Sunday, November 16, 2014

Notes from the second day of PNWScala 2014

Here are some notes from the second and last day of the very successful PNWScala 2014 conference.

Adding Tree and Tree: Distributed Decision Tree Learning - Avi Bryant (Stripe)

This was about the Brushfire framework for learning decision trees, based on Hadoop via Scalding and Algebird. Generality, modularity and composability seem to have been very carefully thought through. The high level approach is based on the PLANET paper. The code will soon be available at

What's new since Programming in Scala - Marconi Lanna (Originate)

A guided tour of language features since the last edition of the book. Some notable ones:
  • App trait (2.9)
  • Range foreach optimization (2.10)
  • Parallel collections (2.9)
  • Generalized try catch finally with reusable exception handling via PartialFunction
  • Try [almost] monad (2.10) 
  • Implicit classes (2.10)
  • Value classes (2.10)
  • Extension methods (2.10)
  • String interpolation (2.10) and custom interpolators
  • Futures and promises (2.10, 2.9.3)
  • Dynamic trait (2.10)
  • Akka actors
  • Modularization of advanced language features
  • Reflection, macros and quasiquotes

One Year of Akka - Ryan Tanner (Conspire)

A "view from the trenches", describing adoption of Scala and Akka at an early stage startup, and dealing with scaling issues. We were reminded that "Akka won't save you from building a monolith" and that it's easy to end up with a tightly coupled system. Additional advice included "pull, don't push", as described in the Akka work pulling pattern and more specifically in a post on the Conspire blog. The latter is the last of a series of five posts on this whole effort, and all five seem very much worth reading. Like some other members of the audience I was surprised to hear that Conspire was in the process of making a turn away from Akka clustering (but not Akka actors) and planning to introduce Kafka.

Hands-on Scala.js - Li Haoyi (DropBox)

Lots of live coding in this talk demonstrated that Scala.js appears to deliver on its promise of unifying server side and portable browser side programming in a single, strongly typed language with decent performance. The story gets even stronger when ScalaTags is included, providing an interface to DOM. Examples projects started very simple but got quite complex. There was also a project showing common code on the browser and server, and, for a grand finale, an example where communication between browser and server code was type checked. A very engaging presentation. 

Unruly Creatures: Strategies for dealing with Real Numbers - Erik Osheim (Typelevel)

Starting with a "primitive math blooper real", this talk motivated and explained the Spire library providing various advanced and well behaved representations of numbers. 

What every (Scala) programmer should know about category theory - Gabriel Claramunt

I've watched people try to give variants of this talk for three decades and it hasn't gotten any easier, especially in front of an audience with varied interests and backgrounds. It's quite a bit more compelling with Scala than it was with Standard ML. The bigger problem is that Scala has been successful to a large degree because it hasn't just been pitched to people who have learned or are willing to learn category theory. Most Scala programmers will never learn it and that's mostly a good thing. But knowing it does yield some insight into Scala, so this talk remains worth giving, and perhaps the Scala variant is more relevant than those in the past. Best line: "I came for the abstraction, stayed for the composition."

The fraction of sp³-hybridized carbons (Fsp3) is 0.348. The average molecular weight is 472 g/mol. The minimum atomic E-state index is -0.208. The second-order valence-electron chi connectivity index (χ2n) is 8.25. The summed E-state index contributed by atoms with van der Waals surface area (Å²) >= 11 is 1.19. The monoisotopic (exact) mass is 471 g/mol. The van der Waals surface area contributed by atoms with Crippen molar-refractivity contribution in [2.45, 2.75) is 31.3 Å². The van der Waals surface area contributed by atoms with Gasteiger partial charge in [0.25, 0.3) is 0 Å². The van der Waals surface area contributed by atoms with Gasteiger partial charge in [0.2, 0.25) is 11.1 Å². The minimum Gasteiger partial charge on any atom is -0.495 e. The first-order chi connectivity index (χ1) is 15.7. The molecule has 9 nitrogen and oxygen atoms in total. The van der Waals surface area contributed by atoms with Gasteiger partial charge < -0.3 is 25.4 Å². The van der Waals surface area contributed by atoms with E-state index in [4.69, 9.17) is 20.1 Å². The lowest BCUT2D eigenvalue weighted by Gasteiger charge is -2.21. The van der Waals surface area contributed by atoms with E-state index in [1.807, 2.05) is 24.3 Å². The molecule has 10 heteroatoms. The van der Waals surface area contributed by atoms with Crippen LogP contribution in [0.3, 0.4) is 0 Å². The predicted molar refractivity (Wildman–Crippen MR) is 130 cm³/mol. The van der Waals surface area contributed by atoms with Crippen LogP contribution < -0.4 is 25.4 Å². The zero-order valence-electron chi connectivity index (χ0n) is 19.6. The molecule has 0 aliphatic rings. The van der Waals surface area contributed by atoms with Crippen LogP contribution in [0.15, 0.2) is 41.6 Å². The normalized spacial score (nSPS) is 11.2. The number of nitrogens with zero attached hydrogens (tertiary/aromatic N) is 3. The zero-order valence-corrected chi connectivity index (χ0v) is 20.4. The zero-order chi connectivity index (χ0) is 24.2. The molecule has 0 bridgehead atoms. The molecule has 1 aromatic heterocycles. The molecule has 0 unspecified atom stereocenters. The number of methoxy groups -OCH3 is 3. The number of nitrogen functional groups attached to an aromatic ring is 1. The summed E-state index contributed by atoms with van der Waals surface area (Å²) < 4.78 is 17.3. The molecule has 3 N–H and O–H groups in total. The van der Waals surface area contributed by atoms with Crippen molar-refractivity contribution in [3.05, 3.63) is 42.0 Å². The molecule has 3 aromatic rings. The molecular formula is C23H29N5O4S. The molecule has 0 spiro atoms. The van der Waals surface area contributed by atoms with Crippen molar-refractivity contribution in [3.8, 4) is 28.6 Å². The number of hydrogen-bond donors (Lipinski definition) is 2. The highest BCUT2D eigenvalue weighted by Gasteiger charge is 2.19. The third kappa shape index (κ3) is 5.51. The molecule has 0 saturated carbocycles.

It may be worth checking out "Category Theory Applied to Functional Programming."

I'm still very interested in the question "what shared conceptual model do all Scala programmers need?", but my starting point is that it probably isn't category theory. It may be a dumbed down version, that explains what a Monad is (and isn't) and why it matters.  

Building a Better Future: Advanced Error Handling for Concurrent Programming with Scalaz and Shapeless -- Jean-Rémi Desjardins and Eddie Carlson (Whitepages)

The last of several good discussions of error handling, this time in the context of futures. Almost anybody who has used futures a lot has at some point needed to collect multiple futures into a single one. Then they learned the hard way that Future.sequence doesn't do quite what they want, returning the first error in traversal order of the sequence, rather than temporal order, and thus not "failing fast" as is usually desired. See, for example, this discussion on StackOverflow. A lot of this solution was over my head as I haven't used wither scalaz or shapeless, but the key ingredients were scalaz.Applicative, shapeless.HList and HList sequencing features of shapeless-contrib. I'm hoping the slides get posted as this is an important problem. 

Composing Project Archetypes with SBT AutoPlugins - Mark Schaake (Allen Institute for Artificial Intelligence)

How to solve "Multiple Build Maintenance Hell" (MBNH) in an organization with lots of sbt projects. The solution described is essentially to define shared, versioned plugins based on the AutoPlugin concept introduced in sbt 0.13.5 -- described in this tutorial. Each plugin covers on facet of a project (a command line tool, a web service, ...) and plugins can depend on each-other using "requires". The specific plugins defined have been open sourced. The approach seems intuitively right, but somebody asked how a developer could be sure to avoid accidentally overriding plugin behavior. This seems like an interesting problem as sbt seems to be an area where developers often cudgel their code into submission without knowing what they're doing and the first thing that "works" tends to get checked in (and not looked at until something breaks.) 

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